November 28, 2009
By annalp BRONZE, Nicholson, Georgia
annalp BRONZE, Nicholson, Georgia
1 article 0 photos 0 comments

Favorite Quote:
"We ask ourselves, Who am I to be brilliant, gorgeous, talented, fabulous? Actually, who are you not to be?"

I pick up one of the Barbie dolls from the heap of dismantled bodies that just burst from my closet. My breath skims its surface, flinging flecks of dust into the lifeless faces of the others and uncovering memories deep-rooted in the plastic joints. The once-silky hair scratches through the crevices of my fingers as I allow a trance of nostalgia to pull me into its balmy embrace. I remember the five year olds we once were, our chaste souls contented by Barbie fashion contests, uneven haircuts, and highlighter hairstreaks. My mind takes me back to the age in which we all epitomized individuality and self-assurance - back to the age of unbound spirits. As all ages do, however, this one came to an end. We proclaimed ourselves too old to play with Barbie dolls, and so they were packed into their corresponding carrying cases and shoved into the backs of our closets along with the defining characteristics of our youth. Despite our attempts to push it out of our lives, the concept of a Barbie doll never quite vacated.

The pressures of middle school squeezed us with its tactless hands, wringing us of our individuality, contorting us into plastic molds. The diversity that previously distinguished each of us succumbed to unnaturally obvious highlights and undisputed fashion trends. Everyone adapted to the social norms: curls were flattened, nails were manicured, and spray tans as fake as the Chanel handbags gracing each shoulder clogged pores. Albeit, there were a few whose lips denied the Pouty Pink Shimmer lip gloss or whose purses weren’t embedded with the logo that validated one as worthy of a higher status. These strays weren’t without denigration, of course. We were fake. Synthetic. Plastic. We were Barbie dolls.

Six years have passed since that transition, and it turns out that the exit is just as brutal as the entrance – although a different kind of brutal. As we fill out college applications, complete resumes, acquire scholarships, and face the realization that in less than a year, our lives will rapidly evolve, the plastic that has encased us finally begins to melt off. My veins are unclogged and passion once again flows freely, my ambition is revived, and every orifice bleeds with fervor that will never coagulate. I am not a Barbie doll; I am Anna. I am someone, not just some body. I have shed my plastic eyelids and can finally see the world, not just look at it. I have three eyes: left, right, camera lens. I feel compelled to create art with the latter, because this world – this beautiful, strange, eccentric world – never ceases to fill my lungs with inspiration. Photography, and art in general, is not something I love, because that would be comparable to saying that I love to breathe. It is a part of my life – a part of living.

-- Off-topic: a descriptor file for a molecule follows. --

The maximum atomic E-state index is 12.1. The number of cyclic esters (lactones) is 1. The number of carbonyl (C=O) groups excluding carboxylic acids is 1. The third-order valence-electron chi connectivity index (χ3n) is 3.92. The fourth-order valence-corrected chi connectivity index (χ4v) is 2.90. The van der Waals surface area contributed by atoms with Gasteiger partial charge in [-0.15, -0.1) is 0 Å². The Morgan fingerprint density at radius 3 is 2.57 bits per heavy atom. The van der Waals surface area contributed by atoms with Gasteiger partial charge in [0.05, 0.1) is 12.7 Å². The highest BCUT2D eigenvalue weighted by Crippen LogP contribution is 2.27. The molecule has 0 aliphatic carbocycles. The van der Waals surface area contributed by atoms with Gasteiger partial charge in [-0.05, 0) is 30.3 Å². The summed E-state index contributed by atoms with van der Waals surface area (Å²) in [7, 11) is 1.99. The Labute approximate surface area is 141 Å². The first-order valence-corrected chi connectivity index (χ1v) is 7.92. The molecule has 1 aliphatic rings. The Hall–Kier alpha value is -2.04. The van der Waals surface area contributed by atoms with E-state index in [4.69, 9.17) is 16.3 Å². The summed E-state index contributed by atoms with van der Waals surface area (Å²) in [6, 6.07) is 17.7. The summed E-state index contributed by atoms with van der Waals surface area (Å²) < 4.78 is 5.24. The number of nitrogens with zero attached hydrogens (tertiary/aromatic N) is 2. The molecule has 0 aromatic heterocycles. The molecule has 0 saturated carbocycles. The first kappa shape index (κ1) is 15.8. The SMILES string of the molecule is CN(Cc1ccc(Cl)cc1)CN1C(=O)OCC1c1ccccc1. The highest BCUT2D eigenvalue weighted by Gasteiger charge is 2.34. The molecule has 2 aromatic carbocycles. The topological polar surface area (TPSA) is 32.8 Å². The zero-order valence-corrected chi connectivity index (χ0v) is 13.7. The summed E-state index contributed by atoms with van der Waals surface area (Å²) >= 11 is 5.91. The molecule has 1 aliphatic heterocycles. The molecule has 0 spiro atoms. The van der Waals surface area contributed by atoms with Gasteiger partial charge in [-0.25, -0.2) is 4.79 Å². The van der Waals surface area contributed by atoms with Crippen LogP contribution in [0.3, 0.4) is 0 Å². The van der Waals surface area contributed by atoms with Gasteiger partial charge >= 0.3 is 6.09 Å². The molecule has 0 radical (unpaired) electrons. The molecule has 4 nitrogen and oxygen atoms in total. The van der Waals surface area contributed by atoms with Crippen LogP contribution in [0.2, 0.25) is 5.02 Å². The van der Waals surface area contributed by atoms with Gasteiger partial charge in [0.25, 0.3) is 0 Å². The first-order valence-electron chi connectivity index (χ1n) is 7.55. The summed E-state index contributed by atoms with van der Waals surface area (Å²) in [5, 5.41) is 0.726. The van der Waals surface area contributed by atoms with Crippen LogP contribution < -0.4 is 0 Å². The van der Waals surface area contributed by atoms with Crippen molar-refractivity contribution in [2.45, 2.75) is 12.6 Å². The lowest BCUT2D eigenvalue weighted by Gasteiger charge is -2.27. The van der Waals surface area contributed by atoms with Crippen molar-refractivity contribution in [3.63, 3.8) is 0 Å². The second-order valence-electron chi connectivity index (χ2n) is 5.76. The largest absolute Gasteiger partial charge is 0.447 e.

My newfound eyes watch as other plastic lids peel back to reveal eyes thickly glazed with a new perspective – one that has been buried progressively deeper for the past ten years. I watch and I can’t help but to feel some spark of recognition unwillingly quivering through my veins; the most closely related feeling is that of when we were five years old, playing with Barbie dolls.

The author's comments:
This is my statement of purpose for SCAD (Savannah College of Art and Design). Suggestions/comments/criticism would much much appreciated as well as advice for the title :)

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